Friday, December 17, 2010

Love The Ones You're With

(Email subscribers need to go to my blog to see the first movie clip)

Another annual tradition at the Miles house is to watch the movie Home Alone.

Although we do have the DVD, it comes on TV about five times a day on various channels, so it is always easy to get good dose of Home Alone laughter anytime!

Just in case you have not seen this movie, it is about a little boy named Kevin McCallister, who is the youngest child in a large family. His immediate and extended family members are all spending the night at his house, so they can all leave the next day to travel to Paris for the holidays.

His family was getting on his last nerve, and after an outburst in the kitchen where he created a mess with the pizza and drinks, Kevin was sent to the attic bedroom as punishment. He was so upset, that he wished he would never see his family again.

Through a series of mishaps and errors and oversights the next morning, and in the chaos of running late and trying to get everyone to the airport, his parents forgot that he was sleeping upstairs. So Kevin was left behind, and left home alone.

Kevin and his family lived in an upper income area, which was being targeted by thieves, so he spends the remainder of the movie not regretting that he had wished his family away, but also trying to protect his home from burglary.

Some of the tactics that Kevin uses to protect his home makes my stomach lurch a little bit, but in the end, it has a wonderful lesson about the importance of family.

In fact, for anyone who has ever felt as if they could not stand their family for one more millisecond, much less another holiday, this movie becomes great food for thought.

No matter how much we love our families, we would probably all have to admit to having at least one of those moments when we wished our family was different or better, or not around at all.

Just like Kevin did, in the midst of chaotic holiday gatherings, or anytime throughout the year, you may have found yourself wishing deep inside that you were alone, or that everyone else was gone. In fact, you may be dreading the family get togethers already! Or you may just be dreading school getting out for Christmas break, because the house will be full of kids, and void of quiet, for two weeks!

But what if there were no more gatherings with family or friends? What if they were gone? What if you were left without family? What if the house was completely quiet for the entire holiday season?

What would life, and the holidays, really be like if our secret wish came true? Would we run around the house in exhuberant celebration like Kevin? Would it be all we imagined? Would it be a time of joy? Or....

....would our wish end up being something we quickly learned to regret? Would we long for what we once had, realizing how precious it really was?

In this movie, when Kevin first realizes that he really is alone, and that his family has disappeared, he is ecstatic! He has an awesome time jumping up and down on the bed, eating popcorn and rubbish, watching violent movies, having the house all to himself - all the things his parents would never allow him to do.

But it does not take him long to realize that loneliness, fear, despair, regrets and new wishes are filling his heart. Although he hated a lot of things about his family, he soon began to miss all the good things his family brought him, such as security, protection, companionship, affection, friendship and love.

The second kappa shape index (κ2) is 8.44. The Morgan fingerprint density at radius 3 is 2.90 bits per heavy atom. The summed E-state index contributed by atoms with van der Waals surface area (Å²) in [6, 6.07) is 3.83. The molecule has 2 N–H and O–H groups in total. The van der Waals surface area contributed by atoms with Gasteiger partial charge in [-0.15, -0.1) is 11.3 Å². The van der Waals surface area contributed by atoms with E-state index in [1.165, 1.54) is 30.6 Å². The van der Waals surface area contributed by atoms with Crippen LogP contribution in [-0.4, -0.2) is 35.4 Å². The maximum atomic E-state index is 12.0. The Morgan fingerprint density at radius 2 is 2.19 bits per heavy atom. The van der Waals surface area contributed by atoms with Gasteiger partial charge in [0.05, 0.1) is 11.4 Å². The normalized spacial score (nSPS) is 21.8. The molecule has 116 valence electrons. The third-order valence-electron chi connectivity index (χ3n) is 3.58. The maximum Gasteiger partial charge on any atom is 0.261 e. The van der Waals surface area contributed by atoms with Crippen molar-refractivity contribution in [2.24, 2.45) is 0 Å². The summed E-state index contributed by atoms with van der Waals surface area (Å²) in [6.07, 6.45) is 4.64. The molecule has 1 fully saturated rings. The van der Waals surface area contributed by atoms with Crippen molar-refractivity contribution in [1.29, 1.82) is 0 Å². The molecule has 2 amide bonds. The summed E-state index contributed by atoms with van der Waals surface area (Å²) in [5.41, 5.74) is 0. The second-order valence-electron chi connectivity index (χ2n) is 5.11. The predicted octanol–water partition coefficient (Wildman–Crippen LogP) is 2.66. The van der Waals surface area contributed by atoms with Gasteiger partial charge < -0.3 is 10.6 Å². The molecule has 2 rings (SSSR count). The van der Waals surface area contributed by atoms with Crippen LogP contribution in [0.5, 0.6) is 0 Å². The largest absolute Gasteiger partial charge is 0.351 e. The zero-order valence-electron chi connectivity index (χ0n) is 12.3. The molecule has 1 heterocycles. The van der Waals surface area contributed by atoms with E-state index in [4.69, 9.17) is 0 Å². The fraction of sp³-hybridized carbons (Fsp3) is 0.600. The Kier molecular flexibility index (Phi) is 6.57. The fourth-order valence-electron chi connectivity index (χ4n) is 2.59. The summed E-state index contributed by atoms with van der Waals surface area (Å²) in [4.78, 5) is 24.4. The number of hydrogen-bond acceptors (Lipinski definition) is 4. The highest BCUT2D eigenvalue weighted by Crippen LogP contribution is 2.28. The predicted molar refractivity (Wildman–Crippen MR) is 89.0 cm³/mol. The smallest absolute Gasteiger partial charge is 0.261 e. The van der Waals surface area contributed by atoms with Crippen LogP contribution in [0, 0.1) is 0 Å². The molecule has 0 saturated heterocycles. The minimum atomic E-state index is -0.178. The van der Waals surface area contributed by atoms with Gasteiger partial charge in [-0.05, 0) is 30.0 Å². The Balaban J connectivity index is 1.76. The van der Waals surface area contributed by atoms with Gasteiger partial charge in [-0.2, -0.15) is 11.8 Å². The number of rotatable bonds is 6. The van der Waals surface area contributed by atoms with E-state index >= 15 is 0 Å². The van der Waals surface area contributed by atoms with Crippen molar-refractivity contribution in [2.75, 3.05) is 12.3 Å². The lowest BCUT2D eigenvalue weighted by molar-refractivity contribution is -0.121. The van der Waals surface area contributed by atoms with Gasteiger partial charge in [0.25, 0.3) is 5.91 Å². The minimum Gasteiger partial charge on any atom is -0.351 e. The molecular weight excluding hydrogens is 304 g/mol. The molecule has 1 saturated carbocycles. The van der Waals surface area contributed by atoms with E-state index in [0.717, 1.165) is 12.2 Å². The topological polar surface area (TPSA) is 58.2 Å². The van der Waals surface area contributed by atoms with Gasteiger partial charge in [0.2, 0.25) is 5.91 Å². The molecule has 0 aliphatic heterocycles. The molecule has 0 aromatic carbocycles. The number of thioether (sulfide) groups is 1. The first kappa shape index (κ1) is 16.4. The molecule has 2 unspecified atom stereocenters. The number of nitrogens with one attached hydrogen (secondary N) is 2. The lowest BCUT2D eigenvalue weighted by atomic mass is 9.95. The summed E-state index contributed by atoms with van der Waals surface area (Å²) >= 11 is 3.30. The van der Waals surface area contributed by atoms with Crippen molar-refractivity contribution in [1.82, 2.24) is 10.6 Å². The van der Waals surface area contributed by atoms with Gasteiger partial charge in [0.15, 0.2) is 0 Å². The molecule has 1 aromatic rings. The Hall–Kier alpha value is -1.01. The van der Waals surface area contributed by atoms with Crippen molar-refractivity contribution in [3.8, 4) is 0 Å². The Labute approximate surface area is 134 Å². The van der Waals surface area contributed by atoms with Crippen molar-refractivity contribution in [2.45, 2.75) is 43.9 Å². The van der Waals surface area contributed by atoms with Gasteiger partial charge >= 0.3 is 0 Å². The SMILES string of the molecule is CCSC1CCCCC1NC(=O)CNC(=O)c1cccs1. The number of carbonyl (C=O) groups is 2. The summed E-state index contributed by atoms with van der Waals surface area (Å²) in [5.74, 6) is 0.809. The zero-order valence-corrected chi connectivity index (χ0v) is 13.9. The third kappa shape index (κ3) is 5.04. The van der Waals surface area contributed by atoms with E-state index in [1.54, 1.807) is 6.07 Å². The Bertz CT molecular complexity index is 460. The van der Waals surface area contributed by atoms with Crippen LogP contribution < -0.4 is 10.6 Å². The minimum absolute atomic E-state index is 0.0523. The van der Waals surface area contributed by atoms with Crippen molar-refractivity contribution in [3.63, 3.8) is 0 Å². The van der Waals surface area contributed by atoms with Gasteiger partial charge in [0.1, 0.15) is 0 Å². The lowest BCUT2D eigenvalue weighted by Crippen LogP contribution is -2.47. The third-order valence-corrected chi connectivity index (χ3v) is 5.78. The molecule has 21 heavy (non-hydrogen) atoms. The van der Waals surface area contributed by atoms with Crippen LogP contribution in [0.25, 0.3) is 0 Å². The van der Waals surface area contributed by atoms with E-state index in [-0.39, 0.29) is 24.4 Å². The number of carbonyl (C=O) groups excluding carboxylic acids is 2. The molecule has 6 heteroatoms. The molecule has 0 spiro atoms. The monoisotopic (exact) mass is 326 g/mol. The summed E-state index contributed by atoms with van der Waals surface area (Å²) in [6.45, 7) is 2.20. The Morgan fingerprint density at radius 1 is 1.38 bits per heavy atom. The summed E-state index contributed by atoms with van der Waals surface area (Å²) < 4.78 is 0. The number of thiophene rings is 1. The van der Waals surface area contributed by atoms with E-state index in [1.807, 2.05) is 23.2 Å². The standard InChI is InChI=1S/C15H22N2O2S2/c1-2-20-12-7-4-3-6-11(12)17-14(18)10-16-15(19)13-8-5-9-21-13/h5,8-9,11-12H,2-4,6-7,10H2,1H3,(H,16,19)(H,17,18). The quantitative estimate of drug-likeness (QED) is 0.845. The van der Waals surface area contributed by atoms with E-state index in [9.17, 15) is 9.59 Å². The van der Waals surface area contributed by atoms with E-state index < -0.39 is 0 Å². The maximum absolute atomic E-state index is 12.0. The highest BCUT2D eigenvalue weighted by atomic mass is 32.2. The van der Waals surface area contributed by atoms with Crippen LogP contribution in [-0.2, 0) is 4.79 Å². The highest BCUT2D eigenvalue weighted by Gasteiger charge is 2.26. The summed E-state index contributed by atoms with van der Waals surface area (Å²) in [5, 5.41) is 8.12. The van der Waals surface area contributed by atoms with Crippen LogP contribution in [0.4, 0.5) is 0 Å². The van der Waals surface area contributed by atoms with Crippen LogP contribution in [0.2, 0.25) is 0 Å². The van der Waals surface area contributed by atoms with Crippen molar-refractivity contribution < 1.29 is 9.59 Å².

He realizes that although his family was not perfect, he still needed them and loved them... and missed them.

Even though we see quite the opposite of a sweet, gentle, loving family in the movie - whic included belligerent kids, sibling rivalry, the bullying brother, the nagging sister and the mean old uncle - there is genuine love for each other underneath all of that. And in the end - they miss Kevin too and regret not treating him kindly, or loving him like they should have.

As the movie progresses, and while Kevins mother is desperately trying to get back home to him, Kevin learns a valuable lesson that we can tuck into our hearts for this Christmas, and all the holiday celebrations to come.

He learns that family can sometimes be a mess - but that family is precious, and it is ours.

Kevin thought he wanted his family gone - but when they were - his heart ached for them to return. He wanted them back.

The Bible has much to say about the importance of families. God provides countless verses and stories about the value of the husband and wife relationship, the relationship between parents and children, and even relationships among extended family members.

His Word teaches us that the institution of family is of divine origin, and meaningful purpose. All these things lead us to the understanding that family is valuable in Gods eyes, and therefore it should be valuable in our eyes as well.

Family - with all their quirky ways, inadequacies, craziness, difficulties, habits, mistakes, faults, differences in personalities and perspectives on life, and even loudness - is a treasure. Unfortunately, sometimes we forget that truth, until they are gone.

Kevin teaches us, and the Bible reiterates to us - that family really is a gift.

A gift that we have been given by God. A gift that we should treasure and never take for granted.

A gift that may seem a little crazy, off the wall, broken, chipped, cracked, dented, imperfect and slightly used - but a precious gift nonetheless, and one that can never be replaced.

Hug the ones you love this Christmas season, and love the ones you are with. Christmas smiles.

(Bonus clip: I found this hilarious, and perfectly relevant short music video about Home Alone, and I just had to share it! Watch it below and enjoy. Email subscribers will need to link over to my blog to view the clip.)

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